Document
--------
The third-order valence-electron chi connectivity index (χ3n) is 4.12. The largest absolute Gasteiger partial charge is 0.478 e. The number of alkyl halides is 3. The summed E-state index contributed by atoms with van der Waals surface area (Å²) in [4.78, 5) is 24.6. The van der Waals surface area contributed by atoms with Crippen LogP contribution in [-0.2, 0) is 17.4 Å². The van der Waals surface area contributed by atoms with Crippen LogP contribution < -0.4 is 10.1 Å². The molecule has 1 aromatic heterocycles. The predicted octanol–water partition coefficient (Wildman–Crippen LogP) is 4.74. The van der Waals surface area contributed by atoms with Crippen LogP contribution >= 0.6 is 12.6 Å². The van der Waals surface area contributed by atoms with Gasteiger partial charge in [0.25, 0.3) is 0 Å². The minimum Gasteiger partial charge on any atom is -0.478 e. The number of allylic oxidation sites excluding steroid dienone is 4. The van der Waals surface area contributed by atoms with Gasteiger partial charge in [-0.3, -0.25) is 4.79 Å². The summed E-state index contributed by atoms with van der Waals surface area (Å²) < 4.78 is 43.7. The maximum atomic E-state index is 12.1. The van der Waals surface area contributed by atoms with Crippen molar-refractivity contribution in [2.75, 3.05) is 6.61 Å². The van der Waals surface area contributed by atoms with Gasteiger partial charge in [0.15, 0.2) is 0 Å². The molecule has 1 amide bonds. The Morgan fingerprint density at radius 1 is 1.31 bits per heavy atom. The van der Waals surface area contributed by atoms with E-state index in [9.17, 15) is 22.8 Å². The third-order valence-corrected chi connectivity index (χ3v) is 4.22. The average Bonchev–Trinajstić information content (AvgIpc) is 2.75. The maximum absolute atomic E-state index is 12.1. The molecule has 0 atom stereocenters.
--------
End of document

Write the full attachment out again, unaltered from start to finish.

The third-order valence-electron chi connectivity index (χ3n) is 4.12. The largest absolute Gasteiger partial charge is 0.478 e. The number of alkyl halides is 3. The summed E-state index contributed by atoms with van der Waals surface area (Å²) in [4.78, 5) is 24.6. The van der Waals surface area contributed by atoms with Crippen LogP contribution in [-0.2, 0) is 17.4 Å². The van der Waals surface area contributed by atoms with Crippen LogP contribution < -0.4 is 10.1 Å². The molecule has 1 aromatic heterocycles. The predicted octanol–water partition coefficient (Wildman–Crippen LogP) is 4.74. The van der Waals surface area contributed by atoms with Crippen LogP contribution >= 0.6 is 12.6 Å². The van der Waals surface area contributed by atoms with Gasteiger partial charge in [0.25, 0.3) is 0 Å². The minimum Gasteiger partial charge on any atom is -0.478 e. The number of allylic oxidation sites excluding steroid dienone is 4. The van der Waals surface area contributed by atoms with Gasteiger partial charge in [-0.3, -0.25) is 4.79 Å². The summed E-state index contributed by atoms with van der Waals surface area (Å²) < 4.78 is 43.7. The maximum atomic E-state index is 12.1. The van der Waals surface area contributed by atoms with Crippen molar-refractivity contribution in [2.75, 3.05) is 6.61 Å². The van der Waals surface area contributed by atoms with Gasteiger partial charge in [0.15, 0.2) is 0 Å². The molecule has 1 amide bonds. The Morgan fingerprint density at radius 1 is 1.31 bits per heavy atom. The van der Waals surface area contributed by atoms with E-state index in [9.17, 15) is 22.8 Å². The third-order valence-corrected chi connectivity index (χ3v) is 4.22. The average Bonchev–Trinajstić information content (AvgIpc) is 2.75. The maximum absolute atomic E-state index is 12.1. The molecule has 0 atom stereocenters.